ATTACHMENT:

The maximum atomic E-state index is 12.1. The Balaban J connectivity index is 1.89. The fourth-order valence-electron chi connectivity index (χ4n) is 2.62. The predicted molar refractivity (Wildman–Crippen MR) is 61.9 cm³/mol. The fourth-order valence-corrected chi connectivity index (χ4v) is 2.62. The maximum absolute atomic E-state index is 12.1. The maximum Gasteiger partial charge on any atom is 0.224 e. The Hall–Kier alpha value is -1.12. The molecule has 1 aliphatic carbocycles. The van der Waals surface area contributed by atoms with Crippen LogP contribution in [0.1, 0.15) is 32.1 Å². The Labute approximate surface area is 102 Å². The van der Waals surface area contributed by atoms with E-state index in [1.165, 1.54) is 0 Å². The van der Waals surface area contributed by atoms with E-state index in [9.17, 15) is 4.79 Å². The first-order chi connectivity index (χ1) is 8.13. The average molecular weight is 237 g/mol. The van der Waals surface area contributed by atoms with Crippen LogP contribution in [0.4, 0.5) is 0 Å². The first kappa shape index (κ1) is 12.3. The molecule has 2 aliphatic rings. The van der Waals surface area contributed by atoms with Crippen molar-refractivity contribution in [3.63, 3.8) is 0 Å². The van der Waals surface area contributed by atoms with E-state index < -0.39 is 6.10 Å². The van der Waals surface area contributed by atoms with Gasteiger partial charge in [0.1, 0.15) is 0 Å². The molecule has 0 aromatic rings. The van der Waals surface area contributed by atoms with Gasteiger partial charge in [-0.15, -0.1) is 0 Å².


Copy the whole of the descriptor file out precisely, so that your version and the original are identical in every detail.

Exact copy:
The maximum atomic E-state index is 12.1. The Balaban J connectivity index is 1.89. The fourth-order valence-electron chi connectivity index (χ4n) is 2.62. The predicted molar refractivity (Wildman–Crippen MR) is 61.9 cm³/mol. The fourth-order valence-corrected chi connectivity index (χ4v) is 2.62. The maximum absolute atomic E-state index is 12.1. The maximum Gasteiger partial charge on any atom is 0.224 e. The Hall–Kier alpha value is -1.12. The molecule has 1 aliphatic carbocycles. The van der Waals surface area contributed by atoms with Crippen LogP contribution in [0.1, 0.15) is 32.1 Å². The Labute approximate surface area is 102 Å². The van der Waals surface area contributed by atoms with E-state index in [1.165, 1.54) is 0 Å². The van der Waals surface area contributed by atoms with E-state index in [9.17, 15) is 4.79 Å². The first-order chi connectivity index (χ1) is 8.13. The average molecular weight is 237 g/mol. The van der Waals surface area contributed by atoms with Crippen LogP contribution in [0.4, 0.5) is 0 Å². The first kappa shape index (κ1) is 12.3. The molecule has 2 aliphatic rings. The van der Waals surface area contributed by atoms with Crippen molar-refractivity contribution in [3.63, 3.8) is 0 Å². The van der Waals surface area contributed by atoms with E-state index < -0.39 is 6.10 Å². The van der Waals surface area contributed by atoms with Gasteiger partial charge in [0.1, 0.15) is 0 Å². The molecule has 0 aromatic rings. The van der Waals surface area contributed by atoms with Gasteiger partial charge in [-0.15, -0.1) is 0 Å².